I feel very wasteful. American. In the way anyone from any other country would see us. There is a certain shame in food gone to waste.

dishes suck

I have not achieved mis en place for - I was going to say 'the kitchen,' but that would be lying. I have applied this to One Shelf for my purse & things. Instead, I am prioritizing work, working out, refueling, and then resting. I feel slightly lazy on that last note, but it is keeping me from being overwhelmed. Somewhere in the balance of time, money, and effort - cleaning up is only getting the scraps of effort. It is a little embarrassing, but there you go.

I can't even admit how far behind I am. It is bad. Do not visit.

So what changes?
small steps

The kitchen table is No Longer a dumping ground. Mail does not go there. After work stuff doesn't go there. Because... If it is clear, we can eat dinner at the table. If we can eat dinner at the table, we're more likely to get up together and stick the damn dishes in the dishwasher. Then we can turn around and wash the few hand washes, wipe off the stove, and the kitchen is ready for whatever comes next.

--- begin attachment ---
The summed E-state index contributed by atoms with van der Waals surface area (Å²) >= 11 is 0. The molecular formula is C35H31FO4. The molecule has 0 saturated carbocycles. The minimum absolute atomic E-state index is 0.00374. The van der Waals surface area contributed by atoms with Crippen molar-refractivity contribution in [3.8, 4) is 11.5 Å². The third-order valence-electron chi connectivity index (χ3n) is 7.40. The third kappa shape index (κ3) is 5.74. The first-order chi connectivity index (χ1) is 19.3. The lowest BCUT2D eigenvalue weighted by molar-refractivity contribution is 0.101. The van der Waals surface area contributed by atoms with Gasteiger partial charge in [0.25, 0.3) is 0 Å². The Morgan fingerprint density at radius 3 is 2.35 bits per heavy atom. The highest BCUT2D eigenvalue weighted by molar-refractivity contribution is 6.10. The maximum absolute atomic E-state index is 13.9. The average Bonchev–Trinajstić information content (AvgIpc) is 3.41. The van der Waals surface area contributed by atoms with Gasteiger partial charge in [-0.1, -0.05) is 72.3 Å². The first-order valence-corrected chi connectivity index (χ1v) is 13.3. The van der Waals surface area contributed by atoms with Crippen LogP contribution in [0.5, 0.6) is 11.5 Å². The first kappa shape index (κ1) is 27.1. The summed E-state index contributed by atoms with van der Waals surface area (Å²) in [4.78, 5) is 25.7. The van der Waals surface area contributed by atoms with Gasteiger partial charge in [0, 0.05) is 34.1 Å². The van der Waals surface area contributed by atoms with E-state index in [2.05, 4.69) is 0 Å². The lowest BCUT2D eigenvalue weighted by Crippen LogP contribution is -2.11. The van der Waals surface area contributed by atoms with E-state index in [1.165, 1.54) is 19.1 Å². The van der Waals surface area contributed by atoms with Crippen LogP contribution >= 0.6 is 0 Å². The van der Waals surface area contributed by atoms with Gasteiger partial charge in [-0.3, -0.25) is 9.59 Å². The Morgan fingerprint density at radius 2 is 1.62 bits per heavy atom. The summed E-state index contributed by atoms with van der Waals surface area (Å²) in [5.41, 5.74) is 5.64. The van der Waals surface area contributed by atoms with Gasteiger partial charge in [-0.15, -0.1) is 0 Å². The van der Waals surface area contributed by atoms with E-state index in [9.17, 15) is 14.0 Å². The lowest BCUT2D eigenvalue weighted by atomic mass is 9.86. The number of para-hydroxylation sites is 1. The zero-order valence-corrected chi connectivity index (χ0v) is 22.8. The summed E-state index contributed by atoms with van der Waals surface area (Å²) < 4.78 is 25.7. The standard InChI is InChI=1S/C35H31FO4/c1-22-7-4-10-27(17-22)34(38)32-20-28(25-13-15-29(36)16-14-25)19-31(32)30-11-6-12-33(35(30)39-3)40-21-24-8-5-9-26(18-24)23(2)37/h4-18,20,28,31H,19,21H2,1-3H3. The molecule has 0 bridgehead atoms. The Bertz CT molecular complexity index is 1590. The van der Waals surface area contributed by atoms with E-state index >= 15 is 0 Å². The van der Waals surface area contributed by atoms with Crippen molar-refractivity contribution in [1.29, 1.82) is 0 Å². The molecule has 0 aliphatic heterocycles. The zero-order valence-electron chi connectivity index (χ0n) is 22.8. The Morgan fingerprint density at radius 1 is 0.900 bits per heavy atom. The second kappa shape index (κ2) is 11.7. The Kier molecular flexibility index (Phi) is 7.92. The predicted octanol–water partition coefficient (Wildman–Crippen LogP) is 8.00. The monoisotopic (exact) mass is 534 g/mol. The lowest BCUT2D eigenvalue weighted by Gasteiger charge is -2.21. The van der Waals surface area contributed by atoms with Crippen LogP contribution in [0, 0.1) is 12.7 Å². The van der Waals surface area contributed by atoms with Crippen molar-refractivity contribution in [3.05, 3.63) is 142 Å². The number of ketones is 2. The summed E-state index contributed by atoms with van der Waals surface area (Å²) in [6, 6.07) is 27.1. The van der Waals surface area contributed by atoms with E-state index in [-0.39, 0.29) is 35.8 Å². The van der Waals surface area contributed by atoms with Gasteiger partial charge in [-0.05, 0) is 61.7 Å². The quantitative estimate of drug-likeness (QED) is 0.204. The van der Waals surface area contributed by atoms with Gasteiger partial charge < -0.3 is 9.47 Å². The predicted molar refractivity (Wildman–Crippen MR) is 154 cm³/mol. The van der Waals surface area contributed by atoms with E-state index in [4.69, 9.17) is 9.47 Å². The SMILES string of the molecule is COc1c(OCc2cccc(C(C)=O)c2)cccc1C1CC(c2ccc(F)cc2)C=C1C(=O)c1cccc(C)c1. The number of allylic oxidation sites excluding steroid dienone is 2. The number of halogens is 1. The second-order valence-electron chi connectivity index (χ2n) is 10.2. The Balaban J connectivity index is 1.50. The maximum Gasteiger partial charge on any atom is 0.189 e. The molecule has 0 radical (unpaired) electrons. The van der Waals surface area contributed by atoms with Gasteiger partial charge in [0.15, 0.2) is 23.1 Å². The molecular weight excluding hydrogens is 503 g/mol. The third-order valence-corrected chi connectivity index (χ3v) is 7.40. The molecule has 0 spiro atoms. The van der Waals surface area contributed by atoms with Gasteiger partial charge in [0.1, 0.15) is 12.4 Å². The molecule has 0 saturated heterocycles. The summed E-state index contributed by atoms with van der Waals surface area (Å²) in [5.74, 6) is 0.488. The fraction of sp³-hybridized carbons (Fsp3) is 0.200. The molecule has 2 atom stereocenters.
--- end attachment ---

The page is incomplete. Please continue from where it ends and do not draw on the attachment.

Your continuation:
We'll see if this trickle down dish theory works in practice.

and a new challenge

I've never done lent. I've never been catholic, so it wasn't even on the radar ifyouknowwhatimean. But here is an opportunity to do something for a specific length of time. My challenge to myself is No Junk Food. Because last week after chatting w/ my sweetie about wanting to eat better I ended up ordering a Wendy's #6 with Frosty, medium. Yurk. So ~ here's to no junk food. I'm not totally depriving myself, there will still be a Small bite of Quality chocolate or a nibble of coconut milk faux ice cream, but not bars, not bowls, and certainly no greasy paper bag and cardboard container meals.

Sunday, February 22, 2009

Jack Frost TT

Saturday - easy 2 hour club ride with friends. A few efforts, but overall a calm and flat ride.